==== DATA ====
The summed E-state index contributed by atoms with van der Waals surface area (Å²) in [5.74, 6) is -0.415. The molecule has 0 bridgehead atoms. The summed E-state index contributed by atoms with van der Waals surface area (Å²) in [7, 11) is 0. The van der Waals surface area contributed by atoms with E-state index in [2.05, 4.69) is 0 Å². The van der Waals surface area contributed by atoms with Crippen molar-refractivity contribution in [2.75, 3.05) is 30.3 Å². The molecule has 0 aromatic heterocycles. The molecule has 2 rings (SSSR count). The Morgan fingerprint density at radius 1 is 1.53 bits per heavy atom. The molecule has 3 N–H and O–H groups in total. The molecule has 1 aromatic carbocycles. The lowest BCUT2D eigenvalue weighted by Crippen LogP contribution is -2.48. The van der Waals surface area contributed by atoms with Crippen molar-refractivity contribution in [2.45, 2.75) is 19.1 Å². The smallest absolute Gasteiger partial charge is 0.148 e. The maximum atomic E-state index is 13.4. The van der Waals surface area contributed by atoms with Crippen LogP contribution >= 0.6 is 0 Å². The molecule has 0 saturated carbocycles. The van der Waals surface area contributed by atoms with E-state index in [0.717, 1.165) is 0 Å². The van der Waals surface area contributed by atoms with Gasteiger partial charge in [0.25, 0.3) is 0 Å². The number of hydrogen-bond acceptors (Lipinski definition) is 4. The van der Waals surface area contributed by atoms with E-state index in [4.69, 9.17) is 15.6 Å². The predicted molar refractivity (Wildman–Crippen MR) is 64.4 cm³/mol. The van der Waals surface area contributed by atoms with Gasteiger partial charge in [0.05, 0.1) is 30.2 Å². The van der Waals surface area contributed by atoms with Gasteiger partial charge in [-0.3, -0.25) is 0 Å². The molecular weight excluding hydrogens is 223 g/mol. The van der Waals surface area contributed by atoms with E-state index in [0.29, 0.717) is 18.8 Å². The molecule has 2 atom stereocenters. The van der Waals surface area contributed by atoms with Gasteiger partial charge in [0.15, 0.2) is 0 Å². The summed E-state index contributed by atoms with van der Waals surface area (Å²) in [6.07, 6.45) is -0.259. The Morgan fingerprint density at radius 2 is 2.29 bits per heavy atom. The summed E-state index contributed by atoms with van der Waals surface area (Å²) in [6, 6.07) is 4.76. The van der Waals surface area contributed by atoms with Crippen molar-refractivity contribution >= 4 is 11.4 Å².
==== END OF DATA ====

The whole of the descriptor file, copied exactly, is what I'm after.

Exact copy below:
The summed E-state index contributed by atoms with van der Waals surface area (Å²) in [5.74, 6) is -0.415. The molecule has 0 bridgehead atoms. The summed E-state index contributed by atoms with van der Waals surface area (Å²) in [7, 11) is 0. The van der Waals surface area contributed by atoms with E-state index in [2.05, 4.69) is 0 Å². The van der Waals surface area contributed by atoms with Crippen molar-refractivity contribution in [2.75, 3.05) is 30.3 Å². The molecule has 0 aromatic heterocycles. The molecule has 2 rings (SSSR count). The Morgan fingerprint density at radius 1 is 1.53 bits per heavy atom. The molecule has 3 N–H and O–H groups in total. The molecule has 1 aromatic carbocycles. The lowest BCUT2D eigenvalue weighted by Crippen LogP contribution is -2.48. The van der Waals surface area contributed by atoms with Crippen molar-refractivity contribution in [2.45, 2.75) is 19.1 Å². The smallest absolute Gasteiger partial charge is 0.148 e. The maximum atomic E-state index is 13.4. The van der Waals surface area contributed by atoms with Crippen LogP contribution >= 0.6 is 0 Å². The molecule has 0 saturated carbocycles. The van der Waals surface area contributed by atoms with E-state index in [0.717, 1.165) is 0 Å². The van der Waals surface area contributed by atoms with Gasteiger partial charge in [0.25, 0.3) is 0 Å². The number of hydrogen-bond acceptors (Lipinski definition) is 4. The van der Waals surface area contributed by atoms with E-state index in [4.69, 9.17) is 15.6 Å². The predicted molar refractivity (Wildman–Crippen MR) is 64.4 cm³/mol. The van der Waals surface area contributed by atoms with Gasteiger partial charge in [0.05, 0.1) is 30.2 Å². The van der Waals surface area contributed by atoms with Gasteiger partial charge in [-0.3, -0.25) is 0 Å². The molecular weight excluding hydrogens is 223 g/mol. The van der Waals surface area contributed by atoms with E-state index in [0.29, 0.717) is 18.8 Å². The molecule has 2 atom stereocenters. The van der Waals surface area contributed by atoms with Gasteiger partial charge in [0.15, 0.2) is 0 Å². The summed E-state index contributed by atoms with van der Waals surface area (Å²) in [6.07, 6.45) is -0.259. The Morgan fingerprint density at radius 2 is 2.29 bits per heavy atom. The summed E-state index contributed by atoms with van der Waals surface area (Å²) in [6, 6.07) is 4.76. The van der Waals surface area contributed by atoms with Crippen molar-refractivity contribution >= 4 is 11.4 Å².